When you job hunt, keep it on the down low. Don't give their info out..end it nicely too just for the sake of the future.

MissMannah said...

I am just wondering what the heck this mom does all day long. She has someone to raise her kids and someone else to clean her house and doesn't have a job. Just seems crazy to me.

Your situation sucks, I'm sorry to say OP. The above posters are right, you need to make arrangements before telling the parents. I understand it doesn't feel right but you have to think of yourself first, they will be just fine no matter what you do.

oh well said...

Miss Mannah, rich people lead complicated lives, and spending time with one's children may well be difficult, as incredible as it may seem to us.
OP, you should line up another job before you tell the parents anything.
You should not give them the real reason why you are leaving. Telling them that they are lousy parents is not going to improve their parenting and it may hurt your prospects.
I would tell them that the job has affected your health and that it is too much for you.

Mrs. Billy Lamar said...

I agree with the other posters that you should prepare for the worst. As seen on this blog multiple times, many times when a nanny gives notice, she is canned immediately. Be prepared for this and start planning ahead now. Find a place to live and make sure it is available on a minute's notice. Yes, discreetly begin moving out your things one by one as well as look for another job during non-work hours. Be very discreet in everything. Save some money since you may find it may take some time to find a new position given the way the economy is now. Try to get that letter of recommendation, but try not to raise their suspicions too much. Once you have your new job lined up, I would leave. You could give notice, but honestly, I am not a fan of giving notice to a family I am unhappy with since these situations hardly ever end amicably. *sigh*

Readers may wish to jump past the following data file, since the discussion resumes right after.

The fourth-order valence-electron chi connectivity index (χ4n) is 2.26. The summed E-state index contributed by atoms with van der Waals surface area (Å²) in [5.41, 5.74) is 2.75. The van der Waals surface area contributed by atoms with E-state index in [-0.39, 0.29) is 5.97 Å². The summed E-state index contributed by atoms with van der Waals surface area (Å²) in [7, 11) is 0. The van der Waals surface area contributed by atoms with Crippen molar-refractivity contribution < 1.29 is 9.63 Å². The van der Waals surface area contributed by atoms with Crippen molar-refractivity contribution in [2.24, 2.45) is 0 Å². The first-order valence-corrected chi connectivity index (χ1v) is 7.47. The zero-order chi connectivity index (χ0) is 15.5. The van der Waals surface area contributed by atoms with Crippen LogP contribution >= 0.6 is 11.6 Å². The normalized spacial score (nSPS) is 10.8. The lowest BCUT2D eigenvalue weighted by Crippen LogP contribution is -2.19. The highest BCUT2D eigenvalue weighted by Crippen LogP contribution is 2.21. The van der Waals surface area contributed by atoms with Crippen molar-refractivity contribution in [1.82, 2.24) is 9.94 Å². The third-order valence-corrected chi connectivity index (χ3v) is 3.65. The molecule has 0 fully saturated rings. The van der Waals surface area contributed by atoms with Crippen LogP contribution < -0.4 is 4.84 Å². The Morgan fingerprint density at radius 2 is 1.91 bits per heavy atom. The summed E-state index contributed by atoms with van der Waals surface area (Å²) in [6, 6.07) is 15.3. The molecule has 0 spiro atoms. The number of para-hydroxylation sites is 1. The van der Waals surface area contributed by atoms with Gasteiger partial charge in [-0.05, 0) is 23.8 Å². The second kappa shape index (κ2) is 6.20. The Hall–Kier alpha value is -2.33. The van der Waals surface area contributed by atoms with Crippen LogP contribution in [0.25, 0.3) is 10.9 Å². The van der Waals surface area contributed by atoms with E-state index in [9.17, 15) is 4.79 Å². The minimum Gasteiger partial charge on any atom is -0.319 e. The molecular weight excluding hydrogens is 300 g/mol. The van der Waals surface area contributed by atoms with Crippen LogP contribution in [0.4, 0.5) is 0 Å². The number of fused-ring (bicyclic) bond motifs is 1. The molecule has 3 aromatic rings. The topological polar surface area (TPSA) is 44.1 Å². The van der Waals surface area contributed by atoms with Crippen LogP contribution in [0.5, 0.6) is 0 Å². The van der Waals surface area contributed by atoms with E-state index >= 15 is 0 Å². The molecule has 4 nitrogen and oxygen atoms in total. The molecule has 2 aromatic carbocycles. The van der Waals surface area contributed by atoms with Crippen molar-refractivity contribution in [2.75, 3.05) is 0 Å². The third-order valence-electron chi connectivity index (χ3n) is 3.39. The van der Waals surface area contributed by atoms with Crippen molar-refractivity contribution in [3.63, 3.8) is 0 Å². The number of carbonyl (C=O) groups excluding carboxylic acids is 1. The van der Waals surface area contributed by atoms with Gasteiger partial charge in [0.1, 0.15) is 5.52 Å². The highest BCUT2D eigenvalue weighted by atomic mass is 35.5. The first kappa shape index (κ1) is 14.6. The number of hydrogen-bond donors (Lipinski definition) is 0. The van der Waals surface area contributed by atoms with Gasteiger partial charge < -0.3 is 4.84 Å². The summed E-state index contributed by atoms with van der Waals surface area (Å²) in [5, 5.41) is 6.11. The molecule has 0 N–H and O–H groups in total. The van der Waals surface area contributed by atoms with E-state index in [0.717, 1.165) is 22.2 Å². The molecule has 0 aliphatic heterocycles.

Tell your new employers you currently work for a family, yet there are misunderstandings between you and you realize you and them are not a suitable match. Do not badmouth your current employers...simply state that things aren't working out and that it is in the best interest of everyone involved for you to move on.

Best of luck to your in all of your future endeavors.

TinyDancer said...

I'd be very careful about your reason for quitting. If the family really likes you they may try to "fix" the problem. For example shorter hours for you and more nannies! If your job hunt takes a while you could say that you are uncomfortable caring for the 3 children, but that's a tricky one because you are a technically a mother's helper since she's a SAHM so they may not understand because technically you shouldn't be caring for all 3 kids on your own (whether or not this is actually the case) Is there anyway you have something more personal you could use? Relocating to be closer to family for example? Something that they couldn't possibly try to change. It would just be so akward to give your notice and then they try to fix things and then you're trying to worm your way out of it. Something very personal also will make cutting ties nice and clean with no hard feelings.